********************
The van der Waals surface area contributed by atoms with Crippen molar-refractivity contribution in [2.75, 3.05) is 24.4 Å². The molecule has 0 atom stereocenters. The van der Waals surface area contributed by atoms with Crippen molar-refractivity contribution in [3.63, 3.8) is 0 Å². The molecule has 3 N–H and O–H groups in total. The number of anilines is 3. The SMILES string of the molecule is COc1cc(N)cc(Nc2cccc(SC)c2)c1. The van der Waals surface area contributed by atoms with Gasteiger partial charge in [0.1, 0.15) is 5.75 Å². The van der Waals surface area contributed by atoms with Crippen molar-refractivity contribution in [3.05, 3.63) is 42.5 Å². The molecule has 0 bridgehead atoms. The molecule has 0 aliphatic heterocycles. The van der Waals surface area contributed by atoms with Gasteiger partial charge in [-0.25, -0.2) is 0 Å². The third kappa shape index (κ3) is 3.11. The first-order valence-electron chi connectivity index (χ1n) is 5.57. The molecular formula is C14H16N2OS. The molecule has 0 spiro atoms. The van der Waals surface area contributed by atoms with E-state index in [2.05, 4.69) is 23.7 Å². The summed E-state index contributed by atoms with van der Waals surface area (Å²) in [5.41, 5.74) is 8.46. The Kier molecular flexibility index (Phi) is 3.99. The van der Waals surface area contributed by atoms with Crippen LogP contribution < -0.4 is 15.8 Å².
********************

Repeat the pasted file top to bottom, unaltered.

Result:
The van der Waals surface area contributed by atoms with Crippen molar-refractivity contribution in [2.75, 3.05) is 24.4 Å². The molecule has 0 atom stereocenters. The van der Waals surface area contributed by atoms with Crippen molar-refractivity contribution in [3.63, 3.8) is 0 Å². The molecule has 3 N–H and O–H groups in total. The number of anilines is 3. The SMILES string of the molecule is COc1cc(N)cc(Nc2cccc(SC)c2)c1. The van der Waals surface area contributed by atoms with Gasteiger partial charge in [0.1, 0.15) is 5.75 Å². The van der Waals surface area contributed by atoms with Crippen molar-refractivity contribution in [3.05, 3.63) is 42.5 Å². The molecule has 0 bridgehead atoms. The molecule has 0 aliphatic heterocycles. The van der Waals surface area contributed by atoms with Gasteiger partial charge in [-0.25, -0.2) is 0 Å². The third kappa shape index (κ3) is 3.11. The first-order valence-electron chi connectivity index (χ1n) is 5.57. The molecular formula is C14H16N2OS. The molecule has 0 spiro atoms. The van der Waals surface area contributed by atoms with E-state index in [2.05, 4.69) is 23.7 Å². The summed E-state index contributed by atoms with van der Waals surface area (Å²) in [5.41, 5.74) is 8.46. The Kier molecular flexibility index (Phi) is 3.99. The van der Waals surface area contributed by atoms with Crippen LogP contribution < -0.4 is 15.8 Å².